Critic’s Corner: Maze Runner: The Death Cure

Maze Runner: The Death Cure is the final segment in the series. [Photo contributed by Twentieth Century Fox]
By Ryan Jordan, Staff Writer —

Maze Runner: The Death Cure does not disguise the fact that it is an action thriller; the opening scene introduces the audience to a train heist involving the rescue of prisoners and the pacing does not really slow down much from there.

Although one should probably be familiar with the plot of the previous movies in the series, as The Death Cure is the third installment, there is enough context to at least understand some of the back story and still enjoy the movie.

There is an underlying romance story between the characters Thomas and Teresa who belong to opposing factions. One faction is elitist; Teresa works for a company that is experimenting on test subjects to extract a cure for a deadly virus. The other faction, plagued with the virus, lives in poverty and wishes to overthrow the elitist faction but cannot invade the city. Thomas wants to find a way into the city to rescue one of his friends who is a test subject.

Unfortunately, the movie quickly devolves into the cliché zombie movie; the deadly virus slowly turns people into mindless, flesh-eating creatures. This is a very tired plot that has been done countless times since the original zombie movies like Dawn of the Dead, I am Legend, World War Z, Resident Evil and the list goes on and on.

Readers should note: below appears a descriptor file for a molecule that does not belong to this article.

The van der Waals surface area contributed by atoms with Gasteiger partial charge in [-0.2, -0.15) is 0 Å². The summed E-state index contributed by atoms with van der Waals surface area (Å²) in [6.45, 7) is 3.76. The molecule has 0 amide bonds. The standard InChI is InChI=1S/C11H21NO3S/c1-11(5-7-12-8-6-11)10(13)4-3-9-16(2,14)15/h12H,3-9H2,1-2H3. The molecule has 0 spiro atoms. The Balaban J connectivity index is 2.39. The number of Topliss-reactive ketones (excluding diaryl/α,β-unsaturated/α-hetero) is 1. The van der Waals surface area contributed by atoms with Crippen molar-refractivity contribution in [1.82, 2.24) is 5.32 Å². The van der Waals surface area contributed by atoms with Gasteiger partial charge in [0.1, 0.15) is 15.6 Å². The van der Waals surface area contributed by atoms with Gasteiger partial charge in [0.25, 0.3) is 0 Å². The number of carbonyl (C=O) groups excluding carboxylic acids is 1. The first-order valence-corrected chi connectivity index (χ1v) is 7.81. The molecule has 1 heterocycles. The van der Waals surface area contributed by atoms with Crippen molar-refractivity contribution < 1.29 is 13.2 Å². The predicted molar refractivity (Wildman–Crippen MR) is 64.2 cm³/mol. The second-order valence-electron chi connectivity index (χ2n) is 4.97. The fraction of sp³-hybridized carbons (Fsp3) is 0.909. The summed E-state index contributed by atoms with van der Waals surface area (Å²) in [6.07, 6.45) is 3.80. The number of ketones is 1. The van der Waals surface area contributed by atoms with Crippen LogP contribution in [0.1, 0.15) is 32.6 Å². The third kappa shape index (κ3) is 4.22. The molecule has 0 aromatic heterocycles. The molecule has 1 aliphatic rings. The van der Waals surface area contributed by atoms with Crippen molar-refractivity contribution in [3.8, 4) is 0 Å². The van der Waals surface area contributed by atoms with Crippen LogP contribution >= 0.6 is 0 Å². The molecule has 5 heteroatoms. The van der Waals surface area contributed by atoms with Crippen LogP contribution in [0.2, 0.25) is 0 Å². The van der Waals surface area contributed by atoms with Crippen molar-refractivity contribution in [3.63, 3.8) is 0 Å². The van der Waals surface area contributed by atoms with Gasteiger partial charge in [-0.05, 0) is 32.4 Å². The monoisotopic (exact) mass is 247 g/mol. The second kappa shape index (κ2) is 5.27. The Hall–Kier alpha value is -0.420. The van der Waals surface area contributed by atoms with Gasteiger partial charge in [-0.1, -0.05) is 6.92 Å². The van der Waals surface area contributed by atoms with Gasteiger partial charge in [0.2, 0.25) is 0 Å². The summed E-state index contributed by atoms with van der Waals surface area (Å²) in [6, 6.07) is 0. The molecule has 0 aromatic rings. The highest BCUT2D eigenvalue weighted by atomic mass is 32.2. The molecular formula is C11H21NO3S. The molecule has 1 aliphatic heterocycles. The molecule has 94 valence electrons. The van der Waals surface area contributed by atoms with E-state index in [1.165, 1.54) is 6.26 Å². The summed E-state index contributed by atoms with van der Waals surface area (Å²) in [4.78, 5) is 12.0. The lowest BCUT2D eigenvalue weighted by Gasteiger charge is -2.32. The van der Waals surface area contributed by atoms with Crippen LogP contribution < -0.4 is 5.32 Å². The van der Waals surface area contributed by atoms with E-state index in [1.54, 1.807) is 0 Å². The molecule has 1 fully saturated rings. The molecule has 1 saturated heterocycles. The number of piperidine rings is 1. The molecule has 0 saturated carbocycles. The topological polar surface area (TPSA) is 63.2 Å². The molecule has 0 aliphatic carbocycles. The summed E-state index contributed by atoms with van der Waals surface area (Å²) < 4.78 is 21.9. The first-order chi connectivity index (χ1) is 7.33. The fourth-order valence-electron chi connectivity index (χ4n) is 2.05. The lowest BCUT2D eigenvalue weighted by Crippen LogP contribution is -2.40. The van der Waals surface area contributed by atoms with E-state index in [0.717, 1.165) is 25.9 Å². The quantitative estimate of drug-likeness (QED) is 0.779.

There are, however, some redeeming qualities; the movie develops its characters quite well, to the point that some tears might be shed at a death of a main character. Similarly, the antagonist is so well developed that the viewer wishes he would just die already.

Another redeeming quality of The Death Cure is that the special effects are not overdone. Some modern action movies sacrifice character development and plot for pure action and special effects, often with headache-inducing camera movements; The Death Cure does not do this.

Overall, if given the option to watch The Death Cure again on Netflix, I would do so if I could not find anything better. However, I would not purchase another movie ticket to go see it, because I resent the use of a cliché zombie story. However, I would recommend it to anyone who either follows the series or enjoys a disposable action flick.

Grace Stafford

Grace Stafford

Features Editor

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